START A PETITION 27,000,000 members: the world's largest community for good
START A PETITION
x
Group Discussions
Edward Snowden-American Hero
2 years ago

In Washington, where the state of war and the surveillance state are one and the same, top officials have begun to call for Edward Snowden’s head. His moral action of whistleblowing — a clarion call for democracy — now awaits our responses.

After nearly 12 years of the “war on terror,” the revelations of recent days are a tremendous challenge to the established order: nonstop warfare, intensifying secrecy, and dominant power that equate safe governance with Orwellian surveillance.

In the highest places, there is more than a wisp of panic in rarefied air. It’s not just the National Security Agency that stands exposed; it’s the repressive arrogance perched on the pyramid of power.

Back here on the ground, so many people — appalled by Uncle Sam’s continual morph into Big Brother — have been pushing against the walls of anti-democratic secrecy. Those walls rarely budge, and at times they seem to be closing in, even literally for some (as in the case of heroic whistleblower Bradley Manning). But all the collective pushing has cumulative effects.

In recent days, as news exploded about NSA surveillance, a breakthrough came into sight. Current history may not be an immovable wall; it may be on a hinge. And if we push hard enough, together, there’s no telling what might be possible or achieved.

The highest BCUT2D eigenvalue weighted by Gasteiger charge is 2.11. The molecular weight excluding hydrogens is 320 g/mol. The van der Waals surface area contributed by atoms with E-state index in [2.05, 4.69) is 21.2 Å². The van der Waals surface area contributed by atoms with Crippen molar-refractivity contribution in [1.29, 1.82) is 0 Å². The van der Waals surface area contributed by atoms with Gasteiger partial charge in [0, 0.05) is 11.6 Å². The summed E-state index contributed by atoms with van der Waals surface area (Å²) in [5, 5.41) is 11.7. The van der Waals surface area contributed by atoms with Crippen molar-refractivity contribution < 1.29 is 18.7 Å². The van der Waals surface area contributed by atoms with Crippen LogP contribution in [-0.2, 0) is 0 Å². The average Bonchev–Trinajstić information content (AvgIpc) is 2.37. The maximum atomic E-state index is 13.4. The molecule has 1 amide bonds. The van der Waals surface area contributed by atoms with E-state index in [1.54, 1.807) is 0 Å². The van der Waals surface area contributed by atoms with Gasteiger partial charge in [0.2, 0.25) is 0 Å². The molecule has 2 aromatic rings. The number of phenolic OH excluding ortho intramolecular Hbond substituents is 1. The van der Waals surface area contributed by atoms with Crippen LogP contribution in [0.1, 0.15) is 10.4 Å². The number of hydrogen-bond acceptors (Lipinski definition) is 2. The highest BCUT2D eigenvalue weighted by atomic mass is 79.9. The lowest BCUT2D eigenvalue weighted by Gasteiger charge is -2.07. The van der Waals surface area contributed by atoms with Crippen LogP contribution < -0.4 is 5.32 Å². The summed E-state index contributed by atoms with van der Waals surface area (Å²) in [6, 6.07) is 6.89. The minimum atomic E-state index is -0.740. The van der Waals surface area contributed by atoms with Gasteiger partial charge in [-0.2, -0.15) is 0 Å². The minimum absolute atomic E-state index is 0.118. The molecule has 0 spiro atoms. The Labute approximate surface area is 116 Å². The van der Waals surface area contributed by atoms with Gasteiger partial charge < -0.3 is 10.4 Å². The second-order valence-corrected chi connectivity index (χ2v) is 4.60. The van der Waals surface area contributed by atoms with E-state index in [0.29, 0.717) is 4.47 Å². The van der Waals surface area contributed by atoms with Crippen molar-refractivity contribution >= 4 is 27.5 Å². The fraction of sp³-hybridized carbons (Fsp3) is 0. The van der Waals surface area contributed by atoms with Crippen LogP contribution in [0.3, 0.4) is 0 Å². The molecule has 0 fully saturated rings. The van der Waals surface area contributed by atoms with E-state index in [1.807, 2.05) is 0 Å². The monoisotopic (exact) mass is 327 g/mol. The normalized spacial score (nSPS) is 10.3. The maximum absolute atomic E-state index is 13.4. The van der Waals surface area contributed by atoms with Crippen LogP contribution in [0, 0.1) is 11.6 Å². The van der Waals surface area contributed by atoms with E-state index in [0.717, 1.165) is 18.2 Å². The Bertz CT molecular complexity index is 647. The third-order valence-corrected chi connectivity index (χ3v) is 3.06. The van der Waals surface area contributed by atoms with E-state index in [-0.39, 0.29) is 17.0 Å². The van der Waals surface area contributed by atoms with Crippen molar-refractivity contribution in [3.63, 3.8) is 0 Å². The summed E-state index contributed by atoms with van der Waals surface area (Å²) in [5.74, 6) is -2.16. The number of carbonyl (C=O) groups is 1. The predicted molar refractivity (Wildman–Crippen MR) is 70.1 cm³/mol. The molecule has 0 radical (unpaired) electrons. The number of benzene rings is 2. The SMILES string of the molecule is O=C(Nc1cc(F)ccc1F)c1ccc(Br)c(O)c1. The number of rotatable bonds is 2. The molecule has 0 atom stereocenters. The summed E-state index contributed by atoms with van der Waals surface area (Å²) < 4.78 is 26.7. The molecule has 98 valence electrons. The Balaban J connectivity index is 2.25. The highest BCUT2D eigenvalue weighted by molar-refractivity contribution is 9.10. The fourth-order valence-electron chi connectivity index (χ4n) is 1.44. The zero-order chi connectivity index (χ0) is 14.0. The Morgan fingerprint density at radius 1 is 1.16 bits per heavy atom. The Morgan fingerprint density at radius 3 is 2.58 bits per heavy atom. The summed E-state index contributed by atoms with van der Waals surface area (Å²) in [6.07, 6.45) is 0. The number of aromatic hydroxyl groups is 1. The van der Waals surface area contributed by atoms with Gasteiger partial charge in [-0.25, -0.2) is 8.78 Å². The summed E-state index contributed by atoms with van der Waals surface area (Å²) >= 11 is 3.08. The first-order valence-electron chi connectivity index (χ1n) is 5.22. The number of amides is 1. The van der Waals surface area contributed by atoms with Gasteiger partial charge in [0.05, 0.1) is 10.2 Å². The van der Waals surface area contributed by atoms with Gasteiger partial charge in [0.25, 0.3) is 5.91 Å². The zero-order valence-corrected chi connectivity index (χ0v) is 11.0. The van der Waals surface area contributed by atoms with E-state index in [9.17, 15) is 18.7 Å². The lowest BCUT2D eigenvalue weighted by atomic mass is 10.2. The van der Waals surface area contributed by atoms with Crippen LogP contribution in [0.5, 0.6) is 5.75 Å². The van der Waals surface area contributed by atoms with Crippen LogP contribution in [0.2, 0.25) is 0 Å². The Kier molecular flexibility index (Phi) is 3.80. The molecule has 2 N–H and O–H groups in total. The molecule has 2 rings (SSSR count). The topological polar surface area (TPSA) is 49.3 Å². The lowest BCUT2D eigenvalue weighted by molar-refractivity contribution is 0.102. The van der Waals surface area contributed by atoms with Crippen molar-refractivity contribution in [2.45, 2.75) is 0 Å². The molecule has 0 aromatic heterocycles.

The gratitude that so many of us now feel toward Edward Snowden raises the question: How can we truly express our appreciation?

A first step is to thank him — publicly and emphatically. You can do that by clicking here to sign the “Thank NSA Whistleblower Edward Snowden” petition, which my colleagues at RootsAction.org will send directly to him, including the individual comments.

But of course saying thank-you is just one small step onto a crucial path. As Snowden faces extradition and vengeful prosecution from the U.S. government, active support will be vital — in the weeks, months, and years ahead.

Signing the thank-you petition, I ventured some optimism: “What you’ve done will inspire kindred spirits around the world to take moral action despite the risks.” Bravery for principle can be very contagious.

Edward Snowden has taken nonviolent action to help counter the U.S. government’s one-two punch of extreme secrecy and massive violence. The process has summoned the kind of doublespeak that usually accompanies what cannot stand the light of day.

So, when Snowden’s employer Booz Allen put out a statement Sunday night, it was riddled with official indignation, declaring: “News reports that this individual has claimed to have leaked classified information are shocking, and if accurate, this action represents a grave violation of the code of conduct and core values of our firm.”

What are the “code of conduct” and “core values” of this huge NSA contractor? The conduct of stealthy assistance to the U.S. national security state as it methodically violates civil liberties, and the values of doing just about anything to amass vast corporate profits.

The corporate-government warfare state is enraged that Edward Snowden has broken through with conduct and values that are 180 degrees in a different direction. “I’m not going to hide,” he told the Washington Post on Sunday. “Allowing the U.S. government to intimidate its people with threats of retaliation for revealing wrongdoing is contrary to the public interest.”